Joint Commission CEO Wants to “Dispel the Myth” that Decarbonizing Healthcare Is Costly
As I write this article, I am recovering from a power outage that lasted nearly two days due to trees downed by record winds created by the atmospheric river over Northern California. This on the back of a ton of rain this winter that has likely killed off my drought-resistant cone flowers.
The decision to buy those plants came because California has been in a severe drought and we’ve had water restrictions in place. A few years ago, I saw orange skies and kids in masks to ward off harmful air caused by wildfires.
Weather extremes — natural phenomenons linked to climate change — have become a reality of life for us. So the message of decarbonizing the healthcare industry that Jonathan Perlin, the CEO of the Joint Commission, was making at the closed-door, invitation-only Lake Nona Impact Forum in Florida last week makes complete sense. Having said that, I was a bit skeptical when in a video interview Perlin declared that the healthcare industry can take certain actions to reduce their carbon footprint that are actually easy and not cost prohibitive. After all, were it that easy, the federal government would not provide a tax credit to home owners purchasing solar panels.
But Perlin contends that some small steps can be taken by health systems quite easily and very cost effectively to boot.
“We use a lot of anesthetic gases that have chlorine in them. If you turn down the flow rate, then there’s not blow by that goes in the atmosphere,” Perlin explained. “Kaiser Permanente turned down the flow rate across their system, and one year alone they saved $20 million. “So I want to first dispel the myth that it costs more….”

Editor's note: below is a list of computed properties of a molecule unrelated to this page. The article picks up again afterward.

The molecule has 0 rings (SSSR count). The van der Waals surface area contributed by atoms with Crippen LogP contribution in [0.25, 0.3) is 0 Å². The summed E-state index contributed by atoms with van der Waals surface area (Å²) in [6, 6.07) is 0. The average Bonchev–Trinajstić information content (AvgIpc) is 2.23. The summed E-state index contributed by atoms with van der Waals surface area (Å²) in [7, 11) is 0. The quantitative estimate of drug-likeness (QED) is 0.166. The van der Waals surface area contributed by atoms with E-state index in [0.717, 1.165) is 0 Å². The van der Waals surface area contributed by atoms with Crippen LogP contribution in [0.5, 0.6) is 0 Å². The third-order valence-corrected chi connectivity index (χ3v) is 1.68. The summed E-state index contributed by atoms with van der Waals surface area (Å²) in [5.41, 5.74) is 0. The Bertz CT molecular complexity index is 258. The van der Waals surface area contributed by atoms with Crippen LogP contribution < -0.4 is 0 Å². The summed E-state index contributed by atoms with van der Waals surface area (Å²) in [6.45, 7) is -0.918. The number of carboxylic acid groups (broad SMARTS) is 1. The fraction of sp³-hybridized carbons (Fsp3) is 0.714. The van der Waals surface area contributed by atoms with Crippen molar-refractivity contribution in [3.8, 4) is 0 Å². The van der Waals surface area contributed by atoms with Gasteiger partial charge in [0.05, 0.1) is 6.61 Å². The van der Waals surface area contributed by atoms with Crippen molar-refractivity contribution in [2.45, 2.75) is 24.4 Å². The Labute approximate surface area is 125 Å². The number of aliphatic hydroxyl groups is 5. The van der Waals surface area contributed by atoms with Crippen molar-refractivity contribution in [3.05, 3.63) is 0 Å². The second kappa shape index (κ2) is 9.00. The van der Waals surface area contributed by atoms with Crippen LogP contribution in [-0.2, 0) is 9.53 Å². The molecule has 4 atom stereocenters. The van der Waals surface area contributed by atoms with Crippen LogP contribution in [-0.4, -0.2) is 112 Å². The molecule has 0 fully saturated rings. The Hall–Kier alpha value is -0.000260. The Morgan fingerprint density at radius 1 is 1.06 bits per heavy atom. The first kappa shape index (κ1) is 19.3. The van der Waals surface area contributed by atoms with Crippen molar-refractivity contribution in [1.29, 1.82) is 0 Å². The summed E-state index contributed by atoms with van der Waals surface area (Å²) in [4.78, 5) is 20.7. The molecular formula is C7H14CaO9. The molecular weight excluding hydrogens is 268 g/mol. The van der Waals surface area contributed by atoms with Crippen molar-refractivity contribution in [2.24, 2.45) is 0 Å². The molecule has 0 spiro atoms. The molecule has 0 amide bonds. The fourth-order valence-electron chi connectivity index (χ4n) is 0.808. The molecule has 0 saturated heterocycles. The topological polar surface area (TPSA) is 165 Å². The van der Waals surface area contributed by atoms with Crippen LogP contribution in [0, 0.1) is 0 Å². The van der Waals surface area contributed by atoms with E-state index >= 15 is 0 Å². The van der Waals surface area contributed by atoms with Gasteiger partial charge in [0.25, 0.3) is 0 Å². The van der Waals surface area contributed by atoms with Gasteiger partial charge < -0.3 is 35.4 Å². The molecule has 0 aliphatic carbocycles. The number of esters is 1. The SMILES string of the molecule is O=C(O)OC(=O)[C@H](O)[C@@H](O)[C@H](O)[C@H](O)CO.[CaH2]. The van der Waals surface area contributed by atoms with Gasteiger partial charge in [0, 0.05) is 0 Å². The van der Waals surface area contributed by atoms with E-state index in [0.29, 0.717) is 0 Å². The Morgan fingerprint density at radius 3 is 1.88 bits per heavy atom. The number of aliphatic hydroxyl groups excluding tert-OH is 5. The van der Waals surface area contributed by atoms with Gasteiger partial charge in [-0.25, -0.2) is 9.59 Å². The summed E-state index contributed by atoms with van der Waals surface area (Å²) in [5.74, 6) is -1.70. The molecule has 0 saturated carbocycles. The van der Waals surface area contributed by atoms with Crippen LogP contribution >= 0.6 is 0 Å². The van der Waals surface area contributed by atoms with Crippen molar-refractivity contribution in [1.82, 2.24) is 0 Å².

Then there are other things that can be done across all healthcare organizations to reduce their carbon footprint and not just health systems. For instance, cutting down on travel.
“We are are working with CMS to try to reduce our own travel to sites,” Perlin said. “We have a process where we review documents that relate to quality and safety on site. That can be virtualized. That would cut the visits by about a quarter and the carbon footprint by a quarter in that alone.”
The nonprofit Joint Commission accredits more than 22,000 U.S. healthcare organizations and programs so reducing air travel would go a long ways toward the goal the Joint Commission has set for itself — a minimum of 50% reduction in carbon footprint by 2030. It also works with organizations internationally.
However, reducing travel may not be quite enough. Structural changes are needed industrywide to make more meaningful change not only in measuring and being accountable for one’s carbon footprint but also actually reducing it. That is why the nonprofit chief executive is looking to set decarbonization standards that the industry can live up to in the future.
“We have announced that we will come forward with standards likely in 2024,” Perlin said “We’re going to create standards now so we can begin to support the dialogue about measuring carbon and we want healthcare organizations to begin thinking about how they produce the carbon footprint.”
While some may cringe at new requirements for accreditation, it appears that there is appetite for such change, according to Perlin.